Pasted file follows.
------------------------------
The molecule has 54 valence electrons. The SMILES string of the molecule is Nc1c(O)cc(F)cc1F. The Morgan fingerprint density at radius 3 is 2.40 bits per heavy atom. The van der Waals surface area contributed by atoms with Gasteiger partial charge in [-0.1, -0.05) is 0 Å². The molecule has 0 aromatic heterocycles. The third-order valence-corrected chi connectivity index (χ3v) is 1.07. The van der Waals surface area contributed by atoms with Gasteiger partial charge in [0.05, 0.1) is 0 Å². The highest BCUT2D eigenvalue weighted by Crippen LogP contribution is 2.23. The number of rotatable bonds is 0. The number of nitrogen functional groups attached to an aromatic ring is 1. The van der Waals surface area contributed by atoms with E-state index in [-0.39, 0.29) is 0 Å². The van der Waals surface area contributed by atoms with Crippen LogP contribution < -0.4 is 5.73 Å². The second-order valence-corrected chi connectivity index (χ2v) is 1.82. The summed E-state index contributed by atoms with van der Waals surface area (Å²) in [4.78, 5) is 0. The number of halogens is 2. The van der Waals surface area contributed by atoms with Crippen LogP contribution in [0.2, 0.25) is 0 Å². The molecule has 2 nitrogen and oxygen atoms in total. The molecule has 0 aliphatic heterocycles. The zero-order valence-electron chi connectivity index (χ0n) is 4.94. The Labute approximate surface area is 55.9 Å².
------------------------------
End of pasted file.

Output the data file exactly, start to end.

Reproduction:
The molecule has 54 valence electrons. The SMILES string of the molecule is Nc1c(O)cc(F)cc1F. The Morgan fingerprint density at radius 3 is 2.40 bits per heavy atom. The van der Waals surface area contributed by atoms with Gasteiger partial charge in [-0.1, -0.05) is 0 Å². The molecule has 0 aromatic heterocycles. The third-order valence-corrected chi connectivity index (χ3v) is 1.07. The van der Waals surface area contributed by atoms with Gasteiger partial charge in [0.05, 0.1) is 0 Å². The highest BCUT2D eigenvalue weighted by Crippen LogP contribution is 2.23. The number of rotatable bonds is 0. The number of nitrogen functional groups attached to an aromatic ring is 1. The van der Waals surface area contributed by atoms with E-state index in [-0.39, 0.29) is 0 Å². The van der Waals surface area contributed by atoms with Crippen LogP contribution < -0.4 is 5.73 Å². The second-order valence-corrected chi connectivity index (χ2v) is 1.82. The summed E-state index contributed by atoms with van der Waals surface area (Å²) in [4.78, 5) is 0. The number of halogens is 2. The van der Waals surface area contributed by atoms with Crippen LogP contribution in [0.2, 0.25) is 0 Å². The molecule has 2 nitrogen and oxygen atoms in total. The molecule has 0 aliphatic heterocycles. The zero-order valence-electron chi connectivity index (χ0n) is 4.94. The Labute approximate surface area is 55.9 Å².